Pipeline protesters predict number of arrests over Trans Mountain will eclipse War in the Woods
'There's enough people that are strongly committed to this movement,' says professor
Protest organizers against the Trans Mountain Pipeline expansion project say they believe the number of people arrested for civil disobedience will rise or even surpass the number arrested fighting to stop logging in Clayoquot Sound on the west coast of Vancouver Island more than two decades ago.
Those logging demonstrations, known as the War in the Woods, marked the largest civil disobedience protest in Canadian history.
The promise of more arrests from Trans Mountain protesters comes despite the threat of spending seven to 14 days in jail for blocking work at Kinder Morgan's Burnaby Terminal and the Westridge Marine Terminal.
Tzeporah Berman, a director for Stand.earth, is helping organize blockades on Burnaby Mountain with the Indigenous-led group Coast Protectors.
Berman says there are moments in history when governments fail the public interest due to influence from industry and it's at those moments when people must stand up.
"And I feel that this is one of those moments," she said about the Trans Mountain expansion project.
The project was purchased by the federal goverment in May to ensure it gets built, so the focus of the protest is now directed at Ottawa.
There are striking differences between the two protests. The Clayoquot protests were directed against the province and took aim at one of B.C.'s prized resource industries: logging.
The Trans Mountain protests were first directed at an American company and opponents say the project poses many threats, namely it infringes on Indigenous rights, increases the risk of oil spills and contributes to climate change.
Academics who study civil disobedience say that despite the differences between Clayoquot and Trans Mountain, there is potential for more people to get arrested over the pipeline expansion.
"There's enough people that are strongly committed to this movement," said David Tindall a professor of sociology at the University of British Columbia, who has has studied civil disobedience for the past 30 years.
"Some people think that they don't have any choice if they want to be moral beings, that this is their moral duty to engage in these types of activities," Tindall said.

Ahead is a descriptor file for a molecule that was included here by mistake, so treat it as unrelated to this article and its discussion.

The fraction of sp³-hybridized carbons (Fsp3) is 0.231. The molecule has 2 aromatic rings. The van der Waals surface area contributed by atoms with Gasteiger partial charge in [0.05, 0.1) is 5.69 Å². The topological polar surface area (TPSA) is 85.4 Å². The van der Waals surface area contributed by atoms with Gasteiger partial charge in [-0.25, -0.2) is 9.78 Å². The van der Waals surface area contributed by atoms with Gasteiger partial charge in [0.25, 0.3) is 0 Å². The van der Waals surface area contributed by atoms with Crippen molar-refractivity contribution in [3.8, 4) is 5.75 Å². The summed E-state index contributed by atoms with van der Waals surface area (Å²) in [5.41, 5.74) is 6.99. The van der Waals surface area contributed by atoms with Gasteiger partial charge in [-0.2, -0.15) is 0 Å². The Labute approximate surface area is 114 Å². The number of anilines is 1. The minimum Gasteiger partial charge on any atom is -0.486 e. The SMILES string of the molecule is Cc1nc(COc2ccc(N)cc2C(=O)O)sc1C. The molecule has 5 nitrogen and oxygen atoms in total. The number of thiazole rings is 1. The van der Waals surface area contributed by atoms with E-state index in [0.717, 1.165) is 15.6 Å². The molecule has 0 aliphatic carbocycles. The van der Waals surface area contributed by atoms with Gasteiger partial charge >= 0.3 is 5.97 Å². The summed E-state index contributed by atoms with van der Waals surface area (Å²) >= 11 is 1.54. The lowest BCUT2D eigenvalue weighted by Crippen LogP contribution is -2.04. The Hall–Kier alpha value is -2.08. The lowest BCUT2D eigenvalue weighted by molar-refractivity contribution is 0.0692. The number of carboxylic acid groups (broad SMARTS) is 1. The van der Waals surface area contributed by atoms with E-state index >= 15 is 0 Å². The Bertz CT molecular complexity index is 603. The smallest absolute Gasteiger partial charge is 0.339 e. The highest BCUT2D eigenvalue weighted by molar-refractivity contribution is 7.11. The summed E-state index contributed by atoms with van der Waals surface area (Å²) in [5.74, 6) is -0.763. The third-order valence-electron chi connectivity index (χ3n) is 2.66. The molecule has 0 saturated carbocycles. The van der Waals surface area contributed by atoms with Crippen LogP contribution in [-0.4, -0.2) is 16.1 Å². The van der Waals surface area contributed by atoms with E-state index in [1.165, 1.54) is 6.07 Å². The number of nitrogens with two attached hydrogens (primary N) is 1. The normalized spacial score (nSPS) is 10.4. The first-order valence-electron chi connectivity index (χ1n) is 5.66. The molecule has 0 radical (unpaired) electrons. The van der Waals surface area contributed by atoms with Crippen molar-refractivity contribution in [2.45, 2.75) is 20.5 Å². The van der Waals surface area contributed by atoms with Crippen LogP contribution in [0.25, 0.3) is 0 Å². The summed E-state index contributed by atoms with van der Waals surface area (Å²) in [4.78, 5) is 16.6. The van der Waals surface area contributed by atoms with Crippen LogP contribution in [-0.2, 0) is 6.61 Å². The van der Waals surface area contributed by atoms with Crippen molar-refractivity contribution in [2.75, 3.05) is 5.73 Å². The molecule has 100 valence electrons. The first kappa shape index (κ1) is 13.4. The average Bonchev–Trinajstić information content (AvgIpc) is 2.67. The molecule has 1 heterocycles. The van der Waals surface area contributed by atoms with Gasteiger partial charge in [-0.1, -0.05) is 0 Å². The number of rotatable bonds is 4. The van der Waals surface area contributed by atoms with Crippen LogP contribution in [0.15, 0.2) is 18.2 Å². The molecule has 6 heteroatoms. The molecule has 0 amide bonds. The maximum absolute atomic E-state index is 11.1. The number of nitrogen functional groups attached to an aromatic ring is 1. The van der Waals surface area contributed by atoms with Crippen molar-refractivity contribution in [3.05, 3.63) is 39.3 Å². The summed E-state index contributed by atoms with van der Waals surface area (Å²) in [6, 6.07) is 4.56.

In 1993, Berman was charged with 857 criminal counts of aiding and abetting in the organization of blockades around Tofino and Ucluelet during the Clayoquot protests.
That protest focused international attention on the ancient forests of Clayoquot Sound on the west coast of Vancouver Island. At its peak in 1993, around 800 people were arrested for civil disobedience.
The number of people arrested protesting the Trans Mountain pipeline expansion is smaller.
From mid-March of 2018 to the beginning of July, 211 people were arrested for breaking a court-ordered injunction at Kinder Morgan's work sites.
But after a flurry of arrests in April — around 170 in one week — there have only been a handful here and there on weekends.
The trickle could be due to increased penalties, which could include a $5,000 fine and seven to 14 days in jail.
Those first arrested for civil or criminal contempt were either fined $500 or ordered to do community service if they were unable to pay.
In Clayoquot, initial sentences were $500 fines, which escalated to $1,000. The Court of Appeal ultimately imposed house arrest on some for up to 45 days but lifted the fines because the trial court had failed to inquire about people's ability to pay.
For her Clayoquot protests, Berman spent a few weeks in jail. But she fought charges and emerged with no criminal record.
More than two decades later, she says 20,000 people have pledged to stop the pipeline and have vowed, on the Coast Protectors web site, to stand with Indigenous leaders.
As for the arrests themselves, Berman says they help garner media attention and keep the issue in the public eye. They also create doubt for investors and can delay construction.
Because work is planned for years to come at the Burnaby sites, Berman and others believe the arrests too will continue.
"There is no one moment that stops a project, rarely is there just one moment," said Berman. "It took us 10 years to stop [Enbridge's Northern Gateway pipelines.] It took us five years to stop [The Energy East pipeline]. We'll stop this one too."